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Today, Doris Lessing became just the 11th woman to win the Nobel Prize for Literature.

Best known for her 1962 novel "The Golden Notebook," Lessing's work spans more than half a century. And just a couple of weeks short of her 88th birthday, she's also the oldest writer to receive the literature award.

Here's NPR's Lynn Neary.

LYNN NEARY: Doris Lessing says she was not that surprised to receive the award, since her name had been mentioned as a possible candidate for the Nobel many times before. But this year, she was not considered a frontrunner. So when Lessing saw a big crowd in front of her house today, she wasn't quite sure what was going on.

DORIS LESSING: I was in a taxi, I stood out the taxi, and on a tail end were some reporters. And I wasn't expecting it. I thought that this was one of the episodes of "Morse" or something like that. So - but it turned out, it was me they were photographing.

NEARY: Lessing was born in Persia, but her father moved his family to Rhodesia when she was a young child. Growing up in that racist and provincial society, Lessing chaffed at the narrow life she was expected to lead. Her first novel, "The Grass is Singing" published in 1950, examined the racial divide that permeated Rhodesia and a story about a tragic love affair between a white Rhodesian woman and a black servant.

Alexandra Fuller, who has also written about life in Rhodesia, now Zimbabwe, says Lessing had a huge influence on all Zimbabwean writers.

ALEXANDRA FULLER: She was really the godmother, because she was a truth sayer. I can't imagine the courage it would have taken to step out of that very small bubble, that isolated bubble of white writers, and to fly in the face of parochialism and what is expected of you in Rhodesia at that time.

NEARY: Lessing's experiences in Rhodesia led her to join the Communist Party, but she later rejected that decision. And though her novel "The Golden Notebook" is often regarded as a kind of feminist manifesto, she fiercely rejects that characterization. In an interview with Terry Gross on WHYY's FRESH AIR, Lessing said she never sets out to write a political novel.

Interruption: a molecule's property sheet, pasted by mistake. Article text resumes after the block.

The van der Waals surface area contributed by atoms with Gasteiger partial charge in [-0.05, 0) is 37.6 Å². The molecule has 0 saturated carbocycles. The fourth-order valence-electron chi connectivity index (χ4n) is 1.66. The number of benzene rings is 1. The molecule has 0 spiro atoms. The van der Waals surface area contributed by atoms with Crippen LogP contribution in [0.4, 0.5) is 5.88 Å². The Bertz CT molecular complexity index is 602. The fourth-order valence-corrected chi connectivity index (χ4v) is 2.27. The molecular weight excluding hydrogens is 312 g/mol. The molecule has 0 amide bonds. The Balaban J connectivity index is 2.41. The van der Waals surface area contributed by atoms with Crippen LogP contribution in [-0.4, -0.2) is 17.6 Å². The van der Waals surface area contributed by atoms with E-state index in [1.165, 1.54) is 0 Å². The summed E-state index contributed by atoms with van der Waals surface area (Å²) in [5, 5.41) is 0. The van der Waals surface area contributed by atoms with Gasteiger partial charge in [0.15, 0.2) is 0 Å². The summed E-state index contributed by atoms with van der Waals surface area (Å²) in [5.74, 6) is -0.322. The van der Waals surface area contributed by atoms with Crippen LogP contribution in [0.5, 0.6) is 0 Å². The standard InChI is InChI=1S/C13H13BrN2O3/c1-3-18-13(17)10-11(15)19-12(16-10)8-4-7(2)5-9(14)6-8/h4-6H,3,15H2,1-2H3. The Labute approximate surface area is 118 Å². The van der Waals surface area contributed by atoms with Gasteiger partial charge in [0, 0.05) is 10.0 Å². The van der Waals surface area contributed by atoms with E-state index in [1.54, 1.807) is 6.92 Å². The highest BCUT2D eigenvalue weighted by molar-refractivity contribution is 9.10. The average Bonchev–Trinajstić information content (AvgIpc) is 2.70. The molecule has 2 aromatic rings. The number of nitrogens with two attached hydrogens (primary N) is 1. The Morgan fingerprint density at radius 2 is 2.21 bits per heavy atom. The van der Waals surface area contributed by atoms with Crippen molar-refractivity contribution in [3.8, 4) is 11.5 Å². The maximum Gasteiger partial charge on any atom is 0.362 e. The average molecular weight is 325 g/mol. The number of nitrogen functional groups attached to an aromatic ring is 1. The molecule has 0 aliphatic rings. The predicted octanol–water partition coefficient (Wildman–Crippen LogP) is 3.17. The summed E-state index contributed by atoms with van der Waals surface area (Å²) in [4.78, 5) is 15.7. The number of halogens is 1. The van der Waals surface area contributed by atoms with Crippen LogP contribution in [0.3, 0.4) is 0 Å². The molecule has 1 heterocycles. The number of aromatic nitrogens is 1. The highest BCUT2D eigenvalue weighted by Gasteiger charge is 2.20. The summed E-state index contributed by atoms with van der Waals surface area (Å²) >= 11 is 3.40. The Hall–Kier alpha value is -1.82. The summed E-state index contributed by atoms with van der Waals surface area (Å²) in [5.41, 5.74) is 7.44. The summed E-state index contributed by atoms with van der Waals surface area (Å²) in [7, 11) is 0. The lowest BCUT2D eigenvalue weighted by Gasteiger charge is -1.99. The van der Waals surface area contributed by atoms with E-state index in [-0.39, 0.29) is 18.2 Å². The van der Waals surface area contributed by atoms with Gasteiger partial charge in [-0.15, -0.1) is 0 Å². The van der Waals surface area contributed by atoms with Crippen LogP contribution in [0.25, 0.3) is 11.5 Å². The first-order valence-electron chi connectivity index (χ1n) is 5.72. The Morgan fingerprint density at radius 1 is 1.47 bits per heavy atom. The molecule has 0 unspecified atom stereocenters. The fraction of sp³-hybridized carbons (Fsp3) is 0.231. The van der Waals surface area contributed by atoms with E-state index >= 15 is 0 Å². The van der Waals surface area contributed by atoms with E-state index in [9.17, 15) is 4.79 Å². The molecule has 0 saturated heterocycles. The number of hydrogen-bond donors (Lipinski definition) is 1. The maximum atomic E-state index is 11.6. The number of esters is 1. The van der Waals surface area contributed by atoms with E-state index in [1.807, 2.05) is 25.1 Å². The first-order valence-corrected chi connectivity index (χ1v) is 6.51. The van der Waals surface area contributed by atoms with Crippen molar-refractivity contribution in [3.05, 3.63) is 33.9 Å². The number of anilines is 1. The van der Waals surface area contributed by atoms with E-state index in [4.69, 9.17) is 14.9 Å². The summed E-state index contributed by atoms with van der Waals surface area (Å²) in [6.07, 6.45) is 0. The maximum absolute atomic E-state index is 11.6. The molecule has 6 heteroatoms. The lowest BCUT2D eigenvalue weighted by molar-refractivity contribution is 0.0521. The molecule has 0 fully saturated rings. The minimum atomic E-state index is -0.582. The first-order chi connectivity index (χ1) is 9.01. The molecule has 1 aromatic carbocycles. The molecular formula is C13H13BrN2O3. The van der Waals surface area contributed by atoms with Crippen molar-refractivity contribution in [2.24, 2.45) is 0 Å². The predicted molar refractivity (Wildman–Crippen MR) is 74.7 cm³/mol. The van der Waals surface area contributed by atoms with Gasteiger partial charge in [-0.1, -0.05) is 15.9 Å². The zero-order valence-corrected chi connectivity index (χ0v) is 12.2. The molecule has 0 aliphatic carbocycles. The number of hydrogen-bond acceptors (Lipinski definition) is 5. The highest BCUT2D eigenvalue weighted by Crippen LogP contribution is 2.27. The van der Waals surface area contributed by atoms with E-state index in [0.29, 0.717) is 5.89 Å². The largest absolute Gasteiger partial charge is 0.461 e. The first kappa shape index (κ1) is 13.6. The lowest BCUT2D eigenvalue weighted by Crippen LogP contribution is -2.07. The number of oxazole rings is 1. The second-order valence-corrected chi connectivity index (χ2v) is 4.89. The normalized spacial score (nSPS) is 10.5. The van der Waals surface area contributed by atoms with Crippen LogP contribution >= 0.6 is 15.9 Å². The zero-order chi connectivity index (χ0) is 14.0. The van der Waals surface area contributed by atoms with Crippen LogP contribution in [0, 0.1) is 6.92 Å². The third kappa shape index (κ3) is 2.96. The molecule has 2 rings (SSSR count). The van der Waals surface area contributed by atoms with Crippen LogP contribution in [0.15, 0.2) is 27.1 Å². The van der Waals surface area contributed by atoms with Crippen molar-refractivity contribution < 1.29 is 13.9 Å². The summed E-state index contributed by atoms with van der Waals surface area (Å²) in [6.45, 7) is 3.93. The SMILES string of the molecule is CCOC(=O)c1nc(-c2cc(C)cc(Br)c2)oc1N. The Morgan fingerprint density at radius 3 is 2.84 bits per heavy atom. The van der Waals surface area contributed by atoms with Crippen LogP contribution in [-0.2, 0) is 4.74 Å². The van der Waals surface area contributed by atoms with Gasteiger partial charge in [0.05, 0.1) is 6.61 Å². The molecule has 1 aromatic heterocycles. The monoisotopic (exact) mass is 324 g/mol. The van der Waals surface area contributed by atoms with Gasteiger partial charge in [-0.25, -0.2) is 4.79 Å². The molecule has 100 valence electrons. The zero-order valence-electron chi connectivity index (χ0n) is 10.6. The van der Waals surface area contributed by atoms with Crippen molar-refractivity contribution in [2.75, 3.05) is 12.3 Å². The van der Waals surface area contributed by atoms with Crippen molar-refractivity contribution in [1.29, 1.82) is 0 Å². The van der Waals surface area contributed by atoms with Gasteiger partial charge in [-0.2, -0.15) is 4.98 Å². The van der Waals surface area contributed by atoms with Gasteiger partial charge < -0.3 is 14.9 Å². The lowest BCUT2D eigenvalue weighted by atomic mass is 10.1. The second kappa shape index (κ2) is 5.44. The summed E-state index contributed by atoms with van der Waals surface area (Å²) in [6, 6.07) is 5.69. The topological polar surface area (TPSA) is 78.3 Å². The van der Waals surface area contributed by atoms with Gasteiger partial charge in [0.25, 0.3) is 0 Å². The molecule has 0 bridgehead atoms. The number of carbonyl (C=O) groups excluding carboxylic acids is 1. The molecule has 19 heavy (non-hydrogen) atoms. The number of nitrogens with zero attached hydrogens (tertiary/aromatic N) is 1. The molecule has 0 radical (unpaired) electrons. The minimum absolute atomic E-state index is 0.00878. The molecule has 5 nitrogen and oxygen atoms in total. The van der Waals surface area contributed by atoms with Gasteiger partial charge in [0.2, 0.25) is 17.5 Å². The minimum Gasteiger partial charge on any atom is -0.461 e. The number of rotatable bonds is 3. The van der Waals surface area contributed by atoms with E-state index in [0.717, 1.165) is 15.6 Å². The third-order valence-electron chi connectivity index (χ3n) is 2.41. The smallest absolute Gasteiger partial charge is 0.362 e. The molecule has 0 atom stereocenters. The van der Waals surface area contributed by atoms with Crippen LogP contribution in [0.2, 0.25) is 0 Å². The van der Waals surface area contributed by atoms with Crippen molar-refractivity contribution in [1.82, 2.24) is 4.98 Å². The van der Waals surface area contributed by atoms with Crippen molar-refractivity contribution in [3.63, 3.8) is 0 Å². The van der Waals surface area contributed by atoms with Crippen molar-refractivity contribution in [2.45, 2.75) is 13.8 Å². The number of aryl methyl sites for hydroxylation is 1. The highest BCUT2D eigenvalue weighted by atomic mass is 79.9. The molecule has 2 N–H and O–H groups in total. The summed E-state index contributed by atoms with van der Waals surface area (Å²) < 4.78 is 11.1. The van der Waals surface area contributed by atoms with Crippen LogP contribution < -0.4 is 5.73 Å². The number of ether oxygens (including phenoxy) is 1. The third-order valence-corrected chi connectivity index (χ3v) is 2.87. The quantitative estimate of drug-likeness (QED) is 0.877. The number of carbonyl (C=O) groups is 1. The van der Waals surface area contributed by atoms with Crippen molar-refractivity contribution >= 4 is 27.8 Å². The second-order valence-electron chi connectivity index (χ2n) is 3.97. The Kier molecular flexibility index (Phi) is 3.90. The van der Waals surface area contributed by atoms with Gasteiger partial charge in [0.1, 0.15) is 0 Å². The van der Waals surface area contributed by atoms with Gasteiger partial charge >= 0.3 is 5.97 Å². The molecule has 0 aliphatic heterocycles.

(SOUNDBITE OF FRESH AIR INTERVIEW)

LESSING: I do not think writers or anybody would sit down and think they must write about some cause, or theme, or something. If they write about their own experiences, something true is going to emerge.

NEARY: But over the years and her novels, essays and works of science fiction, Lessing has explored many of the burning issues of the era - racism, communism, feminism, environmentalism, terrorism.

Jonathan Burnham of HarperCollins, Lessing's American publisher, believes that may be why she was awarded the Nobel.

JONATHAN BURNHAM: One of the most important aspects of her work is that she showed that you could explore ideas - political ideas, cultural ideas, philosophical ideas - through fiction, in a very persuasive way and that you could integrate fiction with that kind of profound thinking.

NEARY: At the age of 87, Lessing is still writing, working on a novel about her parents and the way their lives were so profoundly damaged by World War I.

LESSING: I've only just sent it to my agent. So, he says the second part is almost unbearable. Well, I hope so, because it's my intention to put people off war.

NEARY: Writer Doris Lessing today won the Nobel Prize for Literature.

Lynn Neary, NPR News, Washington.

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